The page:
Also, directional or not, the “ideal” ground will likely change the radiation pattern, namely the elevation angles, putting the “focus” of the antenna from near to far – or vice versa: As far as my research went, antennas with horizontal polarization are not ideal in this regard as they benefit much less from the “mirror effect” and a relatively low antenna height may be more disadvantageous for DX (but maybe good for NVIS/local ragchewing) than usual. Well, that explains why I never got particularly good results with horizontal dipoles at the dike!
Using a loop-on-ground antenna at a place without QRM may sound ridiculously out of place at first, but they are bidirectional and vertically polarized antennas, so the high ground conductivity theoretically flattens the take-off angle of the lobes, on top of that they are ~10dB less lossy at the dike, making even a LoG act more like something you’d string up as high as possible elsewhere. They are incredibly convenient, particularly on beaches where natural antenna supports may be non-existent and I found them working extremely well at the dike, now I think I know why. In particular the preamplified version I tried proved to be good enough to receive 4 continents on 20m and a 5th one on 40m – over the course of 4 hours on an evening when conditions were at best slightly above average. Though the really important point is that it increased the SNR further, despite the QRN still showing up on the little Belka’s meter when I connected the whip for comparison (alas not shown in the video).
The 5th continent is missing in this video because the signals from South Africa were not great anymore that late in the evening, but a recording exists.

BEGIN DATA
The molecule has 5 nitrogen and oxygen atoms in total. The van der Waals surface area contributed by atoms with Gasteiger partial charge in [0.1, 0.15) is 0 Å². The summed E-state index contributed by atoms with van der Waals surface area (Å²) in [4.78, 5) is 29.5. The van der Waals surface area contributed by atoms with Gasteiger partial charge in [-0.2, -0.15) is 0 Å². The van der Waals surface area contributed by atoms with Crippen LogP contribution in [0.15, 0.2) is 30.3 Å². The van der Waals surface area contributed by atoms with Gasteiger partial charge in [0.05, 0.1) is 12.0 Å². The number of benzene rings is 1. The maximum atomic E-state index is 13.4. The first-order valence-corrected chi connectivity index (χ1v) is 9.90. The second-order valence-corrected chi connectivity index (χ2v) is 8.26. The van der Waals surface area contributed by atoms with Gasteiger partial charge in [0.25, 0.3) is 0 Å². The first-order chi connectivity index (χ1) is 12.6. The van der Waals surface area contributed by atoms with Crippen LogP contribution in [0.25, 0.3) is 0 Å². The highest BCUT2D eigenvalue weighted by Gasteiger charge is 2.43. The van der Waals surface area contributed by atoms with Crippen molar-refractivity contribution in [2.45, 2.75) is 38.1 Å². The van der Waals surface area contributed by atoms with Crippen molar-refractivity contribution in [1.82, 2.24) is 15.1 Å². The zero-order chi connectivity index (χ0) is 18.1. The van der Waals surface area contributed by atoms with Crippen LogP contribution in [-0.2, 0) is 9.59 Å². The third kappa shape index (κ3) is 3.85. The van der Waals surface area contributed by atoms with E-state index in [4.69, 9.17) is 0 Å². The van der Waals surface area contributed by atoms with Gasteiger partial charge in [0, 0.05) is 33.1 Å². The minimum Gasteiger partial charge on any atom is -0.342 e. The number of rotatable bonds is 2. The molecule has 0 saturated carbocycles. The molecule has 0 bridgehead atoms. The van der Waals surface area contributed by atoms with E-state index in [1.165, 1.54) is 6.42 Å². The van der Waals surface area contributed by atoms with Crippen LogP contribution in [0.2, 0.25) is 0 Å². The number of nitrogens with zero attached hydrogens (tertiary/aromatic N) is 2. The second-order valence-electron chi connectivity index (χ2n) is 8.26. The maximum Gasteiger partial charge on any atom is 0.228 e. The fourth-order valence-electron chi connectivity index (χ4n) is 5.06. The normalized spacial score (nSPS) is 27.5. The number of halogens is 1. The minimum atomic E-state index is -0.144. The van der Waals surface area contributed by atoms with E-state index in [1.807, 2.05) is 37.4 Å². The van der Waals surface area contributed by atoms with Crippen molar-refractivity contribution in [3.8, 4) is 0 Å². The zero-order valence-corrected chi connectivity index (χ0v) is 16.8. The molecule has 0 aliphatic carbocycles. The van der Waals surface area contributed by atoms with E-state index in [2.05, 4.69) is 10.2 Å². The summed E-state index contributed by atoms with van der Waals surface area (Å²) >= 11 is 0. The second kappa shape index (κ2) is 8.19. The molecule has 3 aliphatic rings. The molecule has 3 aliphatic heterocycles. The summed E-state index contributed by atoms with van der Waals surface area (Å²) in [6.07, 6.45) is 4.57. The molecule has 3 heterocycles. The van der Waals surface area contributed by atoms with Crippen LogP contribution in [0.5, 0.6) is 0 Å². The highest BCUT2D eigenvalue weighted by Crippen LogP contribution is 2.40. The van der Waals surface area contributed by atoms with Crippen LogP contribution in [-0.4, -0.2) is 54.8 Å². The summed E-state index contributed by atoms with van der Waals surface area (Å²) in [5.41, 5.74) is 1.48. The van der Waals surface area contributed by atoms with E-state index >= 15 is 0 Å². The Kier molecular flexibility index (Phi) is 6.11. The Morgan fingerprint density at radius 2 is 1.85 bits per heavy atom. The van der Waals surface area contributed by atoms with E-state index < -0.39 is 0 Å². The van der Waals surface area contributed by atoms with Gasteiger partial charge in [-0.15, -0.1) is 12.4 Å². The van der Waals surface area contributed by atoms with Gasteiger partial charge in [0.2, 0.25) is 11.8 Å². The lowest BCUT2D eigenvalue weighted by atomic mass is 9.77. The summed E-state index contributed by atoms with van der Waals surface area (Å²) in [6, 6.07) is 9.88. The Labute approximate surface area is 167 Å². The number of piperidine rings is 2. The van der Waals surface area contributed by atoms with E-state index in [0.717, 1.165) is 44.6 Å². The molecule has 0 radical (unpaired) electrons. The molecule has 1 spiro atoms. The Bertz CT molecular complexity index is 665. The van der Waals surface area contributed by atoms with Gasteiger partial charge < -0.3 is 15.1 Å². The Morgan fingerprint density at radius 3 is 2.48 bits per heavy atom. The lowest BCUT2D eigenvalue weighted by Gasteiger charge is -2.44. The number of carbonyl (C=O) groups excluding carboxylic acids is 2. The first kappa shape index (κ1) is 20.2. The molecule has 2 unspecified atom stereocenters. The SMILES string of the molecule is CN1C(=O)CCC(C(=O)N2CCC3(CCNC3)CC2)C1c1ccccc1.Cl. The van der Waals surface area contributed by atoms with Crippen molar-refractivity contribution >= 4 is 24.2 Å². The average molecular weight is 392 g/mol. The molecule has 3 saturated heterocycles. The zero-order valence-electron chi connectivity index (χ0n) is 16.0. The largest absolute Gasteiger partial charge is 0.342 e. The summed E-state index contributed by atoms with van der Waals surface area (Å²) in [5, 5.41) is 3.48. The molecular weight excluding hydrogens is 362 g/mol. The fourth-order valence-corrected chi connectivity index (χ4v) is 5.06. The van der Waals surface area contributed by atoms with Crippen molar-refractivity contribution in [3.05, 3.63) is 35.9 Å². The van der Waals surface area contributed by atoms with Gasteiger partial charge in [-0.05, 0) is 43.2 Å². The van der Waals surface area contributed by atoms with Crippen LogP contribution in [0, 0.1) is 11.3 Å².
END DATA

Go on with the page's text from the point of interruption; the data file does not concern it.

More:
Here’s a video I shot last year, comparing the same LoG with the whip on my Tecsun S-8800 on 25m (Radio Marti 11930 kHz):
At the same time, I recorded the station with the next decent KiwiSDR in my area:
Of course, these directionality vs noise mechanisms are basically the same on any soil. But compensating ground losses and getting flat elevation patterns may require great efforts, like extensive radial systems, buried meshes etc. and it’s pretty hard to cover enough area around the antenna (minimum 1/2 wavelength, ideally more!) to get optimum results on disadvantaged soils, while still never reaching the beach conditions. You may have to invest a lot of labor and/or money to overcome such geological hardships, while the beach gives you all that for free.
But there may be yet another contributing factor: The gain pattern is likely not symmetrical – signals (and QRN) coming from the land side will likely not benefit the same way from the enhancement, which tapers off quickly (10 wavelengths) on the land side of the dike and regular “cross-country” conditions take place in that direction, while salt water stretching far beyond the horizon is enhancing reception to the other side.
So my preliminary answer to that question would be: “Yes, under circumstances the shoreline signal increase and ground properties can improve SNR further, that improvement can be harvested easily with vertically polarized antennas”.
Would it be worthwhile driving 1000 miles to the next ocean beach… for SWLing?
Maybe not every week–? Seriously, it depends.
Sure, an ocean shoreline will generally help turning up the very best your radios and antennas can deliver, I think the only way to top this would be adding a sensible amount of elevation, a.k.a. cliff coasts.
If you’re interested in extreme DX or just in the technical performance aspect, if you want to experience what your stuff is capable of or if you don’t want to put a lot of effort into setting up antennas, you should definitely find a quiet place at the ocean, particularly if your options to get maximum performance are rather limited (space constraints, QRM, HOA restrictions, you name it) at home.